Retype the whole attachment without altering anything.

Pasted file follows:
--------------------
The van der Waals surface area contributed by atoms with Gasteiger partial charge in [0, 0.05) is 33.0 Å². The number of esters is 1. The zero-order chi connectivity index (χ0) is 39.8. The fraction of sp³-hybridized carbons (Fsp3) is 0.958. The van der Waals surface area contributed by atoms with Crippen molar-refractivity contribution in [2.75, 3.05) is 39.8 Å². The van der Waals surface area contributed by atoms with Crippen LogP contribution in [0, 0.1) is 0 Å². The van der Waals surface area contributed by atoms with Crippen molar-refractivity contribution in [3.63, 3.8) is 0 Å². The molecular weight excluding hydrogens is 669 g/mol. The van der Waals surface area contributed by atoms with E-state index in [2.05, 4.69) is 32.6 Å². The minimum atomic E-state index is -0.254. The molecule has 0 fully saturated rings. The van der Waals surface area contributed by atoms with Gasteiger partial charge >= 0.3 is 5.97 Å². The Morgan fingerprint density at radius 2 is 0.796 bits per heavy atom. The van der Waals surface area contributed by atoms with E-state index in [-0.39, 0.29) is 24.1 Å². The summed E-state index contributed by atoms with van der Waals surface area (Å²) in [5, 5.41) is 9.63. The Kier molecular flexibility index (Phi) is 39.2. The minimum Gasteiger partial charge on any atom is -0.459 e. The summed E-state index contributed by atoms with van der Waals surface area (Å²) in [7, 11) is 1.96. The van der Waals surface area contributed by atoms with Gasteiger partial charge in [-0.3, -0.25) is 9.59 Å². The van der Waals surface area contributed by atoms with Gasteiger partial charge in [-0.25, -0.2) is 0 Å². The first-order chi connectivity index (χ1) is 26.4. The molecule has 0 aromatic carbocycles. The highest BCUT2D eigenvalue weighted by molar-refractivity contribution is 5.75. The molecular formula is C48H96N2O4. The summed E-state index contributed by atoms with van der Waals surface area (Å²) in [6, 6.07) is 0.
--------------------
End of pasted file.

The van der Waals surface area contributed by atoms with Gasteiger partial charge in [0, 0.05) is 33.0 Å². The number of esters is 1. The zero-order chi connectivity index (χ0) is 39.8. The fraction of sp³-hybridized carbons (Fsp3) is 0.958. The van der Waals surface area contributed by atoms with Crippen molar-refractivity contribution in [2.75, 3.05) is 39.8 Å². The van der Waals surface area contributed by atoms with Crippen LogP contribution in [0, 0.1) is 0 Å². The van der Waals surface area contributed by atoms with Crippen molar-refractivity contribution in [3.63, 3.8) is 0 Å². The molecular weight excluding hydrogens is 669 g/mol. The van der Waals surface area contributed by atoms with E-state index in [2.05, 4.69) is 32.6 Å². The minimum atomic E-state index is -0.254. The molecule has 0 fully saturated rings. The van der Waals surface area contributed by atoms with Gasteiger partial charge >= 0.3 is 5.97 Å². The Morgan fingerprint density at radius 2 is 0.796 bits per heavy atom. The van der Waals surface area contributed by atoms with E-state index in [-0.39, 0.29) is 24.1 Å². The summed E-state index contributed by atoms with van der Waals surface area (Å²) in [5, 5.41) is 9.63. The Kier molecular flexibility index (Phi) is 39.2. The minimum Gasteiger partial charge on any atom is -0.459 e. The summed E-state index contributed by atoms with van der Waals surface area (Å²) in [7, 11) is 1.96. The van der Waals surface area contributed by atoms with Gasteiger partial charge in [-0.3, -0.25) is 9.59 Å². The van der Waals surface area contributed by atoms with Gasteiger partial charge in [-0.25, -0.2) is 0 Å². The first-order chi connectivity index (χ1) is 26.4. The molecule has 0 aromatic carbocycles. The highest BCUT2D eigenvalue weighted by molar-refractivity contribution is 5.75. The molecular formula is C48H96N2O4. The summed E-state index contributed by atoms with van der Waals surface area (Å²) in [6, 6.07) is 0.